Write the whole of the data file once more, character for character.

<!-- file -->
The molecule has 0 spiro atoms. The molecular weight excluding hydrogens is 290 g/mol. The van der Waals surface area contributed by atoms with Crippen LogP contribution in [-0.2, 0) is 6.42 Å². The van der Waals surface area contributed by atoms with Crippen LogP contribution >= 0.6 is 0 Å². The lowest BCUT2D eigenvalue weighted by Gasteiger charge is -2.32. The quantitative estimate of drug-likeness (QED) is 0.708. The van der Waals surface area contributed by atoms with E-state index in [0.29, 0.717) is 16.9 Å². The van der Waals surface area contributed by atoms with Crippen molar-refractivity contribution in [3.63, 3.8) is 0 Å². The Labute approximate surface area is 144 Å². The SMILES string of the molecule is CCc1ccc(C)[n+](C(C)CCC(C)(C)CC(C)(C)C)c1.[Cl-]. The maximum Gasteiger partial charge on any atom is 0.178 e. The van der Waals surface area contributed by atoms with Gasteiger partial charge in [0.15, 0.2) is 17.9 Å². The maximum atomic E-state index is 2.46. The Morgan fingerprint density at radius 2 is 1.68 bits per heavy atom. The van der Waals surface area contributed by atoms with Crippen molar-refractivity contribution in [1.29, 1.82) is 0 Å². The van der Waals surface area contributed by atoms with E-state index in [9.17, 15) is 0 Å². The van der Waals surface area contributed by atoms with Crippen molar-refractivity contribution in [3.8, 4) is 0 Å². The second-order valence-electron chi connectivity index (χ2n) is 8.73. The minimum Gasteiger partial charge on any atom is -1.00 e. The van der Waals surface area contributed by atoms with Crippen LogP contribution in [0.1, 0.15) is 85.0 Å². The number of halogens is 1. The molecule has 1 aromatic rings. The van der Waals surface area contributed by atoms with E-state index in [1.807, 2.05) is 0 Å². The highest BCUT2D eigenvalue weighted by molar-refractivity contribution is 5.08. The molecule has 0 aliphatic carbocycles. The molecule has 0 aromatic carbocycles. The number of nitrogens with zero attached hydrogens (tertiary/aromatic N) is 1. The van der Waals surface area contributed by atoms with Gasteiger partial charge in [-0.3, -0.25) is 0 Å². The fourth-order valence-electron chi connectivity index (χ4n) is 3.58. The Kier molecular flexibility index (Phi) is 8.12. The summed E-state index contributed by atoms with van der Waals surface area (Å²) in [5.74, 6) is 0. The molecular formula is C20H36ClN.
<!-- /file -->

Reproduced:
The molecule has 0 spiro atoms. The molecular weight excluding hydrogens is 290 g/mol. The van der Waals surface area contributed by atoms with Crippen LogP contribution in [-0.2, 0) is 6.42 Å². The van der Waals surface area contributed by atoms with Crippen LogP contribution >= 0.6 is 0 Å². The lowest BCUT2D eigenvalue weighted by Gasteiger charge is -2.32. The quantitative estimate of drug-likeness (QED) is 0.708. The van der Waals surface area contributed by atoms with E-state index in [0.29, 0.717) is 16.9 Å². The van der Waals surface area contributed by atoms with Crippen molar-refractivity contribution in [3.63, 3.8) is 0 Å². The Labute approximate surface area is 144 Å². The SMILES string of the molecule is CCc1ccc(C)[n+](C(C)CCC(C)(C)CC(C)(C)C)c1.[Cl-]. The maximum Gasteiger partial charge on any atom is 0.178 e. The van der Waals surface area contributed by atoms with Gasteiger partial charge in [0.15, 0.2) is 17.9 Å². The maximum atomic E-state index is 2.46. The Morgan fingerprint density at radius 2 is 1.68 bits per heavy atom. The van der Waals surface area contributed by atoms with Crippen molar-refractivity contribution in [1.29, 1.82) is 0 Å². The van der Waals surface area contributed by atoms with E-state index in [9.17, 15) is 0 Å². The van der Waals surface area contributed by atoms with Crippen molar-refractivity contribution in [3.8, 4) is 0 Å². The second-order valence-electron chi connectivity index (χ2n) is 8.73. The minimum Gasteiger partial charge on any atom is -1.00 e. The van der Waals surface area contributed by atoms with Crippen LogP contribution in [0.1, 0.15) is 85.0 Å². The number of halogens is 1. The molecule has 1 aromatic rings. The van der Waals surface area contributed by atoms with E-state index in [1.807, 2.05) is 0 Å². The highest BCUT2D eigenvalue weighted by molar-refractivity contribution is 5.08. The molecule has 0 aliphatic carbocycles. The molecule has 0 aromatic carbocycles. The number of nitrogens with zero attached hydrogens (tertiary/aromatic N) is 1. The van der Waals surface area contributed by atoms with Gasteiger partial charge in [-0.3, -0.25) is 0 Å². The fourth-order valence-electron chi connectivity index (χ4n) is 3.58. The Kier molecular flexibility index (Phi) is 8.12. The summed E-state index contributed by atoms with van der Waals surface area (Å²) in [5.74, 6) is 0. The molecular formula is C20H36ClN.